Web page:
During Coty’s Q3 2019, the company continued to struggle with consumer beauty challenges and supply chain disruptions.
The company reported net revenues of $1,990.6 million—a decrease of -10% over the previous year. The figures bring Coty’s year-to-date net revenues to $6,533.1 million (-8%).
“The close of the third quarter comes only a few months after the new senior management team has been put into place, and I’m very pleased with how the new management team has coalesced,” said CEO Pierre Laubies. “Third quarter results clearly indicate that supply issues are largely resolved and we expect very limited impact from supply chain disruption on the business in the remainder of fiscal 2019.”
He continued: “Performance this quarter also shows the increased control that we now have over our cost structure, both in terms of general and administrative costs as well as proactive management of non-working A&CP. Taken together, these factors have allowed us to deliver solid adjusted operating income in-line with the expectations we laid out last quarter.”
Luxury: $729.2 million (-3.1%)
Burberry, Gucci and Calvin Klein continued to grow strong—and Hugo Boss saw a return to growth thanks in part to the launch of Boss Bottled Infinite—while Chloe Nomade and Marc Jacobs Daisy continued their sell-out strength and drove sustained share gains for their respective brands. The company attributed the segment’s losses to revenue recognition accounting change and supply chain disruptions.
Consumer Beauty: $840.3 million (-17.8%)
Excluding temporary factors such as supply chain disruptions, the company noted the segment’s performance “continues to be broadly in-line with sell-out trends, which are declining high single digits as our brands face share losses and continued weakness in the global mass beauty category, particularly in the U.S. and Europe.”
Within color cosmetics, sell-out in Cover Girl, Rimmel and Max Factor was in line with the category average, while Sally Hansen delivered low single digit sell-out growth and share gains in the U.S. Net revenues in retail hair declined in the high single digits, despite strong sell-out performances and multiple-market share gains from Wella. Body care revenues improved over year to year, while Younique saw both revenues and profits decline, driven by lower presenter sponsorship.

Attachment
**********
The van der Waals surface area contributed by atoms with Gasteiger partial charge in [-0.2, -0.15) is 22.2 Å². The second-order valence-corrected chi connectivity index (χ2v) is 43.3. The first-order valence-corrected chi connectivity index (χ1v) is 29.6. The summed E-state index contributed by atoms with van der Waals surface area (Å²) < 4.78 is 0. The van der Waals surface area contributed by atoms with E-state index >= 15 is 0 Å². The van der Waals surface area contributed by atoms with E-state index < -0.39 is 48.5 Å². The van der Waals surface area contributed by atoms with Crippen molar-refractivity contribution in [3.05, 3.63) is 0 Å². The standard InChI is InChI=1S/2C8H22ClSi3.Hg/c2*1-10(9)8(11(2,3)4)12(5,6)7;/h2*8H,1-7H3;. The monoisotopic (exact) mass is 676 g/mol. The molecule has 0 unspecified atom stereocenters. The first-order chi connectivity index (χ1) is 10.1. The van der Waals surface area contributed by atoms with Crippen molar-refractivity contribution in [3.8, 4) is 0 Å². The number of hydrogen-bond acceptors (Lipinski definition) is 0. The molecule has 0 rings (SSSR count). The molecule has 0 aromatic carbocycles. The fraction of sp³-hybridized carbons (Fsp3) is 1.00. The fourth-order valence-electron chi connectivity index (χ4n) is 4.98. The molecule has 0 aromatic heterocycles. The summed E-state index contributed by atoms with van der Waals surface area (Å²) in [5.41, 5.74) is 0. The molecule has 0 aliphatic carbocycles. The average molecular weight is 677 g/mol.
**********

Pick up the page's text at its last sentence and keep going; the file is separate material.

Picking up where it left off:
Professional Beauty: $421.1 million (-6.1%)
Weakness in North America drove the segment’s decline, attributed to supply chain disruptions and trade inventory reductions at certain key customers. OPI saw “solid growth,” while ghd saw momentum from the launch of its Glide hot brush and continued success from the Platinum+ styler.
North America—$611.7 million (-14%)
Consumer beauty drove declines in North America and Europe, while luxury grew in Europe particularly Germany, the U.K. and Spain) as well as China and the Middle East. Professional beauty saw strength in Russia and the U.K.
“While we have achieved good profit delivery, the weak top-line result demonstrates that there is still much to be done to turnaround the business. We must capitalize on the solid results of the luxury and professional beauty divisions, and address the weakness of the consumer beauty division’s performance via shelf productivity, product range simplification, and brand investment at scale,” said Laubies.
“These are the main priorities of the strategic plan that we are completing and which we will start deploying as soon as fiscal 2020. We are more than ever convinced that the core business principles … are the most relevant levers to maximize value creation in the short and medium term.”